Personal Standpoint- Childhood Obesity

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Childhood obesity is becoming an ever-larger issue in today’s society, not just in the UK but many others such as the U.S and Canada one marvelling statistic that proves such a thing truly is an issue is that the obesity rate in children has almost tripled since 1963, which is a real problem, because not only are they unhealthy as kids, they grow up to be unhealthy adults, also according to WHO (World Health Organization) The number of overweight or obese infants and young children (aged 0 to 5 years) increased from 32 million globally in 1990 to 41 million in 2016. In the WHO African Region alone the number of overweight or obese children increased from 4 to 9 million over the same period. The vast majority of overweight or obese children live in developing countries, where the rate of increase has been more than 30% higher than that of developed countries. If current trends continue the number of overweight or obese infants and young children globally will increase to 70 million by 2025. The economic costs are great, too. In Britain, we spend more each year on the treatment of obesity and diabetes than we do on the police, fire service, and judicial system combined.

Consequences of Childhood Obesity

Obese children are more likely to develop a variety of health problems as adults. These include:

  • Cardiovascular disease
  • Insulin resistance (often an early sign of impending diabetes)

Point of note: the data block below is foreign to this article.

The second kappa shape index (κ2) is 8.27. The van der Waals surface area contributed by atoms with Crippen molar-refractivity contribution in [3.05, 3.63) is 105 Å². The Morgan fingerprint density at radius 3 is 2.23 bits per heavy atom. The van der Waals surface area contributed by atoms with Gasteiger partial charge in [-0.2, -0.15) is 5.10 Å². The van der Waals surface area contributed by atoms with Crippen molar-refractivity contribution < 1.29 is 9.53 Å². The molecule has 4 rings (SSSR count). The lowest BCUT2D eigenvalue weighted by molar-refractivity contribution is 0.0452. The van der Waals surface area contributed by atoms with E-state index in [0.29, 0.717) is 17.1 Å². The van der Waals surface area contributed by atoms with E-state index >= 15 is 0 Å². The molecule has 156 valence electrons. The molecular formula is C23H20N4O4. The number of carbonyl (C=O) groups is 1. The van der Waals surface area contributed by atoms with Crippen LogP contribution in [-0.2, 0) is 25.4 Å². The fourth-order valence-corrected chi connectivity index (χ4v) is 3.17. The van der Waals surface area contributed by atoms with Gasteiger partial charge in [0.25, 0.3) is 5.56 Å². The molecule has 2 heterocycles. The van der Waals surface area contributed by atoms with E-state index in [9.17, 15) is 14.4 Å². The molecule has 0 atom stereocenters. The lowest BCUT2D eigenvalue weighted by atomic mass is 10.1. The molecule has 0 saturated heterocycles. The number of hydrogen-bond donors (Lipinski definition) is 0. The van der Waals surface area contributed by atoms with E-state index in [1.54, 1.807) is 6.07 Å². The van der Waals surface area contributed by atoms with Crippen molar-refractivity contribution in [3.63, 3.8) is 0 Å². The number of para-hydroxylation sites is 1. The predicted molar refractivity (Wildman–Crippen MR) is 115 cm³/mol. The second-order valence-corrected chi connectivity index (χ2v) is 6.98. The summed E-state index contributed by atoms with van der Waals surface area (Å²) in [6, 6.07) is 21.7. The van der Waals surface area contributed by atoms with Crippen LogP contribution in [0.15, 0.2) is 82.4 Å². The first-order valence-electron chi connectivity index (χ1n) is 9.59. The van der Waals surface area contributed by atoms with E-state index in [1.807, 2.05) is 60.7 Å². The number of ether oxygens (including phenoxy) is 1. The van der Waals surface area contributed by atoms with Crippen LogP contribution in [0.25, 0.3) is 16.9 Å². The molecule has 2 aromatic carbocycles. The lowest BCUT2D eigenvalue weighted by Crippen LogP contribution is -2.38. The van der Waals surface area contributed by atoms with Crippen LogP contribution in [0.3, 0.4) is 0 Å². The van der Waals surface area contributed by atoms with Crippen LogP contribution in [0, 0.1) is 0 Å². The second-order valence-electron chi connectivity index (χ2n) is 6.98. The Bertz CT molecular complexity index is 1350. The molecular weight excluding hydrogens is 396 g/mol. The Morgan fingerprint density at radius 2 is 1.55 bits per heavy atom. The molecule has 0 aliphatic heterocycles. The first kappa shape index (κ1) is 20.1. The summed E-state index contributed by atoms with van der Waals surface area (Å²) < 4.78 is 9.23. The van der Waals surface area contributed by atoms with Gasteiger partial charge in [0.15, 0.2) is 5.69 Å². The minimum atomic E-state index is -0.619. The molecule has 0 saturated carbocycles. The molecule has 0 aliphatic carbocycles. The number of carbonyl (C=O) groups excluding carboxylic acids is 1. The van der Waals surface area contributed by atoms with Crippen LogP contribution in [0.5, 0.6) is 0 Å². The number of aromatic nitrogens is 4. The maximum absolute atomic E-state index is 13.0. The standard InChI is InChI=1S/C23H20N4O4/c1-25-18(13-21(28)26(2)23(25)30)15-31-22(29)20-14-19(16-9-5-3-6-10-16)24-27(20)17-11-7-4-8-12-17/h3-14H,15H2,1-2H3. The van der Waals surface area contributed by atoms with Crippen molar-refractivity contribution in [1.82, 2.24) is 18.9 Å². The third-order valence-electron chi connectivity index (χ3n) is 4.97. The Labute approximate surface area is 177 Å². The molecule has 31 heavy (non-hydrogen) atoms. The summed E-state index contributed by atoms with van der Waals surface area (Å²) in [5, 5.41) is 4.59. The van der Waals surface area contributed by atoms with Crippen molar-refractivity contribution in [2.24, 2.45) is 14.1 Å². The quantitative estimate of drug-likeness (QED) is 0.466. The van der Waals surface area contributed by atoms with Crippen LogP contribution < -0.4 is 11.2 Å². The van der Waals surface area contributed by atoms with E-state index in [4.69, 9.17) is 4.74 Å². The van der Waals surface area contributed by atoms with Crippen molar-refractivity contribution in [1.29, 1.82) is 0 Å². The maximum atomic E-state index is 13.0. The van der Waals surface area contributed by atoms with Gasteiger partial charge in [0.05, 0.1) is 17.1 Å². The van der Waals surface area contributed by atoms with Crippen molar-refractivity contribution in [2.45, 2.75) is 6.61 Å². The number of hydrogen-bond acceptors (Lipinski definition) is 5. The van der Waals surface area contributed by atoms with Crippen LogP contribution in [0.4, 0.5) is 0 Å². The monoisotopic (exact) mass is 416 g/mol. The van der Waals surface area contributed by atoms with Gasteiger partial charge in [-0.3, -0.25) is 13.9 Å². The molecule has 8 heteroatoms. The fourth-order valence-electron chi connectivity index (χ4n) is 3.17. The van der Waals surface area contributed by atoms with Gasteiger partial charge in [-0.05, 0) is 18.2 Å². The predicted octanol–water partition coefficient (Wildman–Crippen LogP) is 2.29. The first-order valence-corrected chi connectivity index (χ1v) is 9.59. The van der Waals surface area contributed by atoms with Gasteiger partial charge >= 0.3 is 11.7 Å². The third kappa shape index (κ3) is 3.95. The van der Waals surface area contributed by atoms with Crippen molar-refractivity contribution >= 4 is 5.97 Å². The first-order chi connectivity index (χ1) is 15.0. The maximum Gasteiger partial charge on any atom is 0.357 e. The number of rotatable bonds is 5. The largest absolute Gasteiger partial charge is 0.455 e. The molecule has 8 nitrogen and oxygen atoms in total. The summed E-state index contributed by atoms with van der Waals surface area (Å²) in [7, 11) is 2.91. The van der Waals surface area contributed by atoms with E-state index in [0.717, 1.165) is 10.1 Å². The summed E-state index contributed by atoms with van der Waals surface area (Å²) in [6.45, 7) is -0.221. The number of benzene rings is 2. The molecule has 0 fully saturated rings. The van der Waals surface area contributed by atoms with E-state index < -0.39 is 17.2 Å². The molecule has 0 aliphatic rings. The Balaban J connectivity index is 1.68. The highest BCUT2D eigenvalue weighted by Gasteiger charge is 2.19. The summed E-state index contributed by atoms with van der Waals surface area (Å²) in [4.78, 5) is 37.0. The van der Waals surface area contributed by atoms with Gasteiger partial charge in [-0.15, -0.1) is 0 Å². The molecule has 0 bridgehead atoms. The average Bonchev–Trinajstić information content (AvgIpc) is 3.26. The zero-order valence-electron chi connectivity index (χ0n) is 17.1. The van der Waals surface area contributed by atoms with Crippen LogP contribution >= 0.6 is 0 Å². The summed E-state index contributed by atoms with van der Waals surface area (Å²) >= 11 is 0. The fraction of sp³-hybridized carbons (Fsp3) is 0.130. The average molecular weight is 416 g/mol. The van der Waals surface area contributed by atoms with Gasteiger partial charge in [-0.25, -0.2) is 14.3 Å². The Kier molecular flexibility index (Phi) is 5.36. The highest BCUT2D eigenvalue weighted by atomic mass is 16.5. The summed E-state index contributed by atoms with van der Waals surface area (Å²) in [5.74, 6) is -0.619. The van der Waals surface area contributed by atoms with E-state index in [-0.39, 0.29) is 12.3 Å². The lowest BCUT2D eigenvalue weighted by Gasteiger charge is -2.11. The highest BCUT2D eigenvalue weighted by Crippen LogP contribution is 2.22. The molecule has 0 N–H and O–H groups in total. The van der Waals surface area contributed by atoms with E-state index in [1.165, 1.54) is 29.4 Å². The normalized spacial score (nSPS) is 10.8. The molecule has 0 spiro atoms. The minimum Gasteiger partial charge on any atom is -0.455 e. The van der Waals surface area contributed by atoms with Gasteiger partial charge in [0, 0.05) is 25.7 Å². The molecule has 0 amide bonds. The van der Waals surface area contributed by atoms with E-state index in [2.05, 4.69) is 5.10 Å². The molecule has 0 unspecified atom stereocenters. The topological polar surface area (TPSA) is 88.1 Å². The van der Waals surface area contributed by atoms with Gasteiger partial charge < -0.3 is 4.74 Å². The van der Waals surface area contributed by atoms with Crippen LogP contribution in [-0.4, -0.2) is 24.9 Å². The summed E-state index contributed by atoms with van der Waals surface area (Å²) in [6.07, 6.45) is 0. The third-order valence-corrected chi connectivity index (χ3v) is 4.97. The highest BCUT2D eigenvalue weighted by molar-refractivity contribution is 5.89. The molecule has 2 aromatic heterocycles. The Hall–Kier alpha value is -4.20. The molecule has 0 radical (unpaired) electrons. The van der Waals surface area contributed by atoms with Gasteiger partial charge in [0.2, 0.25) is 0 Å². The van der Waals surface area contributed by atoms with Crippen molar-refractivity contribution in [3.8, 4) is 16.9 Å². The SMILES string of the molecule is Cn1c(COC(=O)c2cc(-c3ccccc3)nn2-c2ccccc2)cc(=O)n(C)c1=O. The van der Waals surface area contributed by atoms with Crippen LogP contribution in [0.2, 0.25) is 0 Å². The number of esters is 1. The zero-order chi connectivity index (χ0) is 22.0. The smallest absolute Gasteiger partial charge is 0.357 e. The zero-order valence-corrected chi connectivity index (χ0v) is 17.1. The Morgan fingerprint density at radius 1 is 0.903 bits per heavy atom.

• Musculoskeletal disorders (especially osteoarthritis – a highly disabling degenerative disease of the joints)
  • Some cancers (endometrial, breast and colon)
  • Disability.

Contributors to Childhood Obesity

Two large contributing factors, in my belief, is that not many people eat a healthy enough diet and they also do not exercise enough, for example, only 2% of American children eat a healthy diet and over 25% do not participate in any involuntary physical activity. Also choosing healthy foods for infants and young children is critical because food preferences are established in early life. Feeding infants energy-dense, high-fat, high-sugar and high-salt foods is also a key contributor to childhood obesity.

However, there are many other contributing factors in childhood obesity, such as a lack of information about sound approaches to nutrition and poor availability and affordability of healthy foods contribute to the problem. The aggressive marketing of energy-dense foods and beverages to children and families further exacerbate it. In some societies, longstanding cultural norms (such as the widespread belief that a fat baby is a healthy baby) may encourage families to over-feed their children.

The increasingly urbanized and digitalized world offers fewer opportunities for physical activity through healthy play. Being overweight or obese further reduces children’s opportunities to participate in group physical activities. They then become even less physically active, which makes them likely to become more overweight over time.

Prevention of Childhood Obesity

Being overweight and obesity are largely preventable (however not always, such as in cases of Hypothyroidism and Cushing’s syndrome). Supportive policies, environments, schools, and communities are fundamental in shaping parents’ and children’s choices, making the healthier choice of foods and regular physical activity the easiest choice (accessible, available and affordable), and therefore preventing obesity.

Also, I believe that the government is doing as good a job they can do, just one example of this is the sugar tax, as it will make families to choose against more sugary food and drink generally as to save more money. This will help poorer families perhaps eat healthier foods because, as shown in the Millennium Cohort Study (MCS) poverty is generally linked with obesity a link between poverty and childhood obesity has been found in many developed countries. Intuitively, it seems likely this link is the result of poorer parents not being able to afford healthier food, like fruit, or outings involving exercise for their children.